SALT LAKE CITY — Gov. Gary Herbert signed four immigration bills into law Tuesday morning in the Gold Room of the State Capitol.
The governor fixed his signature upon a bill dealing with law enforcement of illegal immigrants, a guest worker program for undocumented workers, a sponsor-an-immigrant program and a migrant worker program. Herbert said the bills aren’t the end of immigration reform and that the bills represent years worth of work to find better solutions to immigration.
“It has taken us decades to get to this position,” Herbert said. “It’s going to take longer to get to where we need.”
Herbert spoke specifically to the two most controversial bills — the law enforcement bill and the guest worker program — saying both bills are needed to reform immigration and that they both fit under his six guiding principles that he established for the Legislature to follow when crafting immigration bills. Herbert said the foundation of any immigration change needs to be the enforcement of the law.
“Utah’s solution, and I believe the nation’s solution, must start with the foundation of rule of law enforcement. We’ve created a situation over decades because of a lack of enforcement,” Herbert said. “You cannot do anything else unless you have a foundation of rule of law.”
Herbert explained that the law enforcement bill will help enforce the rule law but also fit within his guiding princples that state that immigration laws need to be “color blind” and “race neutral.” The governor explained that only after an officer has charged someone with another crime and their identification cannot be verified, can law enforcement officials check the immigration status of an individual. Law enforcement officials will not be able to use racial profiling to enforce the law.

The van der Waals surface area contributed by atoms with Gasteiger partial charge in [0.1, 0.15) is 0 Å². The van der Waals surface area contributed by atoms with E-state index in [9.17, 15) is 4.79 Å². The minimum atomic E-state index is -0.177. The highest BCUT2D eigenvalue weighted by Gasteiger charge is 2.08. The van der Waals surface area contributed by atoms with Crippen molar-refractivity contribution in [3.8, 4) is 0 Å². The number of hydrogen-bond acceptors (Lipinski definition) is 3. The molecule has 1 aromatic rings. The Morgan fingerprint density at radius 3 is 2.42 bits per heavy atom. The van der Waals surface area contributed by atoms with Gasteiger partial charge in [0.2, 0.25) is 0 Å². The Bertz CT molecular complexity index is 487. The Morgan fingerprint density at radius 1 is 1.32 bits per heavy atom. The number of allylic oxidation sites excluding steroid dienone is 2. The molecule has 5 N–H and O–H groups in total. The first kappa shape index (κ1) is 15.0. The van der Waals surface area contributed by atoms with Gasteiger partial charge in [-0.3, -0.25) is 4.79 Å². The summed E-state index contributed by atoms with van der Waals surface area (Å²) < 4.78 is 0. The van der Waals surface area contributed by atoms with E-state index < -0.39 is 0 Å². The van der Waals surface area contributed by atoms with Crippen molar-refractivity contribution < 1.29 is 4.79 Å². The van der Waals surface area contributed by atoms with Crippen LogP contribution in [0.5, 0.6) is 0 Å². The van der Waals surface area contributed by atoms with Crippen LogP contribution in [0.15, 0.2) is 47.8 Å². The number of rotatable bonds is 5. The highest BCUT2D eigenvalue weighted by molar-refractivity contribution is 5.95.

With a law enforcement measure Utah will also have a program to allow undocumented workers in the state to obtain a guest worker permit. Although opponents to the program call the idea “amnesty,” Herbert says the guest workers are still considered illegal residents of the United States, and that the state by no means is issuing amnesty.
“The guest worker permit is not a get out of jail free card,” Herbert said. “The federal government still has responsibility in naturalization and deportation.”
The guest worker program allows undocumented workers in the state to apply for guest worker permit that allows them and their families to remain in the state as long as they have employment. Those applying for the permit would be charged a fine of $1,000 if they immigrated into the U.S. legally but since have become illegal and $2,500 if they entered the U.S. illegally. The guest worker program will not go into effect until July 1, 2013, and in the meantime the state will ask the federal government for a wavier to implement the program.
Herbert says having both bills passed will help Utah put pressure on the federal government to take the lead in immigration reform.
“Both of these bills actually work together in a complimentary fashion. All geared toward getting the federal government off the sidelines and into the game and do what they should be doing under the constitution. Securing the boarders and have a naturalization policy that makes sense,” he said.
Herbert was joined by House Speaker Becky Lockhart, R-Provo, Senate President Michael Waddoups, R-Taylorsville, Sen. Curt Bramble, R-Provo, Rep. John Dougall, R-Highland, Representatives from the Sutherland Institute, the Catholic Chuch, the Eagle Forum, and the LDS Church. Missing from the signing was Rep. Stephen Sandstrom, R-Orem, chief sponsor of the law enforcement bill and Sen. Luz Robles, D-Salt Lake City, a lawmaker who also drafted a guest worker program.
“Our presence here testifies that we appreciate what has been done here by the Legislature this session,” said Bishop H. David Burton, presiding Bishop of the LDS Church.